Mandate masks, not a lower drinking age

Alex McLean

COVID-19 has wreaked havoc on 2020 in all possible ways. From careers, to school, to social lives.
Attempts to slow the pandemic have been successful in a myriad of countries across the globe, but not in the United States.
Domestically, we have been horrible about quarantining, isolating or even staying home for longer than a month.
Florida, for a majority of the last nine months, has been the hotspot of COVID culture, rife with parties and an extreme lack of self-awareness.
Florida remained on this throne until undergraduate institutions throughout the nation began fall semester. Then Iowa took the spotlight.
Ames and Iowa City, Iowa are home to Iowa State University and the University of Iowa, respectively.
These two institutions, for the last several decades, have been known as party schools. At one time, the University of Iowa was the top party school in the nation.
As both cities are essentially college towns, it was to no one’s surprise that as soon as students reached the front doors of their colleges, parties immediately began.
And soon after, the two college towns became the COVID-19 hotspots of America.
As Governor of Iowa, Kim Reynolds was obliged to try to curb the rampage of COVID through the state.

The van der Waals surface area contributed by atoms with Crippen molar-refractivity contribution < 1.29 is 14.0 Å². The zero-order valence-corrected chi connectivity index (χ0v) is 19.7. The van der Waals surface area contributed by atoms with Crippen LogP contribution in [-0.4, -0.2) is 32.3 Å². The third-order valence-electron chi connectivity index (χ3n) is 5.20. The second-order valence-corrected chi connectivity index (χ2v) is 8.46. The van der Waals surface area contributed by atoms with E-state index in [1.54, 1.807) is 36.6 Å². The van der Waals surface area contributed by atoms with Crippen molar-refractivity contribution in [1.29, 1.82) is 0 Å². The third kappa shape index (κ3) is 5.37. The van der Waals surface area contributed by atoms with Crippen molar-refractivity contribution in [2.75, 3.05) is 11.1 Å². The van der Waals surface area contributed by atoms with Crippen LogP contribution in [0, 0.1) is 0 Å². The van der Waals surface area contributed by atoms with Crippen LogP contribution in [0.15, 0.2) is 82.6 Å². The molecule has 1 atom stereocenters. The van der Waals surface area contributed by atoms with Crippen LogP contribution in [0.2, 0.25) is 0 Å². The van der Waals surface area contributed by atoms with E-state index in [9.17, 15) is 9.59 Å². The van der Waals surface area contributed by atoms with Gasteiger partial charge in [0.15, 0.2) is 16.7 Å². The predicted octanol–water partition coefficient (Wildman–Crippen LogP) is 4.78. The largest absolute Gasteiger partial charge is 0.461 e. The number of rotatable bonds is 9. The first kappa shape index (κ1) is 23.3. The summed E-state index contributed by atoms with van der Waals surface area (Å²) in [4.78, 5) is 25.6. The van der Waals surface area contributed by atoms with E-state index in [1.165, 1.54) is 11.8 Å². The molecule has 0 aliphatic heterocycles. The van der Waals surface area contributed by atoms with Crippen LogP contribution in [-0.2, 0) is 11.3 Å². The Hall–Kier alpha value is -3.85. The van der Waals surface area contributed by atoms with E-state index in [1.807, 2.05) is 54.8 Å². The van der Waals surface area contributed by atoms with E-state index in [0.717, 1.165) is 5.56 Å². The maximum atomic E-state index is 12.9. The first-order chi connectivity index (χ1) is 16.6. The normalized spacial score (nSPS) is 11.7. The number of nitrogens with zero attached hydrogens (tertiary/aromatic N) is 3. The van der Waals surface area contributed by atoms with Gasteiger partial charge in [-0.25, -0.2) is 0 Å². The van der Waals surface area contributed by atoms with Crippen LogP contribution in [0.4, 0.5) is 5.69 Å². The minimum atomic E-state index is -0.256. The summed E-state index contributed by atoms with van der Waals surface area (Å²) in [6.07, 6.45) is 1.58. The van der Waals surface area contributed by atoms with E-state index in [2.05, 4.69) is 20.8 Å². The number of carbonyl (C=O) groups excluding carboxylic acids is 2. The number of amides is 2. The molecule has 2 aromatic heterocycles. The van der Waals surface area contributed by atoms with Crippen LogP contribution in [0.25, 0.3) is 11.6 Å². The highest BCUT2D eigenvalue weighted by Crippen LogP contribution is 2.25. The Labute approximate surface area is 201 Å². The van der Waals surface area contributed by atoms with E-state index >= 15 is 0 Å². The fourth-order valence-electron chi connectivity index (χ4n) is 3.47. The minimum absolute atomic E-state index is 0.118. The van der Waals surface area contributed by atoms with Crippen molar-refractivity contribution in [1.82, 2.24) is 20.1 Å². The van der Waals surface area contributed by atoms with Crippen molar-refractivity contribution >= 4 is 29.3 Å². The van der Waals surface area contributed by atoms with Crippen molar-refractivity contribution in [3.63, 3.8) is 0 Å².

She began by shutting down the local bars and clubs in the larger towns. Next, she instigated a mask mandate.
Wait, no she didn’t. In fact, there is no statewide requirement for masks in public locations.
Instead, Governor Reynolds, since early September, has contemplated raising the drinking age.
That’s right, instead of mandating masks for men, women and children, she is considering raising the legal drinking age so that college-aged students would have a more difficult time throwing house parties in the states’ colleges.
By responding in this manner, Governor Reynolds has blatantly shown disconnect from her constituents in Iowa.
While the remaining open bars would have to turn away more guests, liquor stores would lose more business.
Much to Reynolds’ dismay, individuals who throw house parties do not check I.D.s. There are also not enough police officers to police every house party on a college campus.
If Reynolds wants to work towards fixing Iowa she should mandate masks. It’s just as easy to invoke an emergency mandate for masks as it is to mandate a higher drinking age.
In fact, a state-wide mask mandate would affect more individuals and be followed more strictly.
If Governor Reynolds believes a bunch of college-aged adults will suddenly follow the existing age restriction on drinking – she’s only setting herself up to be disappointed.
Mandating masks and isolation did wonders in other countries across the globe. However, Americans, as they are, refused to do so for longer than three months.
Requiring these mandates again, under strict fines for policy violation, will have a greater effect on college students than raising an already inconsistently followed drinking law.
Kim Reynolds is disconnected from the college students and citizens of her state, and this position is a dangerous irreverence for the policy which already has been  shown to be effective – masks.